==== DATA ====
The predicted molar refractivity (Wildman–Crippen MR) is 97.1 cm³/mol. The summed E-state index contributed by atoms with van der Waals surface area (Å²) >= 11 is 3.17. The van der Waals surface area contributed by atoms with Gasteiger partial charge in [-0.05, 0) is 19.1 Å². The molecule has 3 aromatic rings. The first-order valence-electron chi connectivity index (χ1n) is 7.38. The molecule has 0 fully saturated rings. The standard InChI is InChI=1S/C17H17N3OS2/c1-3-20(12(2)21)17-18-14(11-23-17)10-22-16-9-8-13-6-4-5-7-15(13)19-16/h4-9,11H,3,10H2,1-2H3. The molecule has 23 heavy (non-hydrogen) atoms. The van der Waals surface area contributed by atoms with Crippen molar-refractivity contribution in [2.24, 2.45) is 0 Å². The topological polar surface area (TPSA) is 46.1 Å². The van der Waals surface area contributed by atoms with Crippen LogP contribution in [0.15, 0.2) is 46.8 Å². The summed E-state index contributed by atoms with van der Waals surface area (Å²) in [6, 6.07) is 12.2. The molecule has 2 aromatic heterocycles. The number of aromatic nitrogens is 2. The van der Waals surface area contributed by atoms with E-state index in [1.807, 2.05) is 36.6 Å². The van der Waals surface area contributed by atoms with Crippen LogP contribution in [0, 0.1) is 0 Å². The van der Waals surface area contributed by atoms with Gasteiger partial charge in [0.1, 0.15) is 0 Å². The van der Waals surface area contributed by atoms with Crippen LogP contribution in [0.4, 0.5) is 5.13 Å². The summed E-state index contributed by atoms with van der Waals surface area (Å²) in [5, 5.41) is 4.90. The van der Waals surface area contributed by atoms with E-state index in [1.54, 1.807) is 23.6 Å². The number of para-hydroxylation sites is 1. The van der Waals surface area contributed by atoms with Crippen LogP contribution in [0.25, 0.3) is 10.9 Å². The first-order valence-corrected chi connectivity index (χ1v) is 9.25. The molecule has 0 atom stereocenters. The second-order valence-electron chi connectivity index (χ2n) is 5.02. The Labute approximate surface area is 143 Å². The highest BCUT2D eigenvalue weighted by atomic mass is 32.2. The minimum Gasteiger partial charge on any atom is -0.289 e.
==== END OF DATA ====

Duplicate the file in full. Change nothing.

The predicted molar refractivity (Wildman–Crippen MR) is 97.1 cm³/mol. The summed E-state index contributed by atoms with van der Waals surface area (Å²) >= 11 is 3.17. The van der Waals surface area contributed by atoms with Gasteiger partial charge in [-0.05, 0) is 19.1 Å². The molecule has 3 aromatic rings. The first-order valence-electron chi connectivity index (χ1n) is 7.38. The molecule has 0 fully saturated rings. The standard InChI is InChI=1S/C17H17N3OS2/c1-3-20(12(2)21)17-18-14(11-23-17)10-22-16-9-8-13-6-4-5-7-15(13)19-16/h4-9,11H,3,10H2,1-2H3. The molecule has 23 heavy (non-hydrogen) atoms. The van der Waals surface area contributed by atoms with Crippen molar-refractivity contribution in [2.24, 2.45) is 0 Å². The topological polar surface area (TPSA) is 46.1 Å². The van der Waals surface area contributed by atoms with Crippen LogP contribution in [0.15, 0.2) is 46.8 Å². The summed E-state index contributed by atoms with van der Waals surface area (Å²) in [6, 6.07) is 12.2. The molecule has 2 aromatic heterocycles. The number of aromatic nitrogens is 2. The van der Waals surface area contributed by atoms with E-state index in [1.807, 2.05) is 36.6 Å². The van der Waals surface area contributed by atoms with Crippen LogP contribution in [0, 0.1) is 0 Å². The van der Waals surface area contributed by atoms with Gasteiger partial charge in [0.1, 0.15) is 0 Å². The van der Waals surface area contributed by atoms with Crippen LogP contribution in [0.4, 0.5) is 5.13 Å². The summed E-state index contributed by atoms with van der Waals surface area (Å²) in [5, 5.41) is 4.90. The van der Waals surface area contributed by atoms with E-state index in [1.54, 1.807) is 23.6 Å². The number of para-hydroxylation sites is 1. The van der Waals surface area contributed by atoms with Crippen LogP contribution in [0.25, 0.3) is 10.9 Å². The first-order valence-corrected chi connectivity index (χ1v) is 9.25. The molecule has 0 atom stereocenters. The second-order valence-electron chi connectivity index (χ2n) is 5.02. The Labute approximate surface area is 143 Å². The highest BCUT2D eigenvalue weighted by atomic mass is 32.2. The minimum Gasteiger partial charge on any atom is -0.289 e.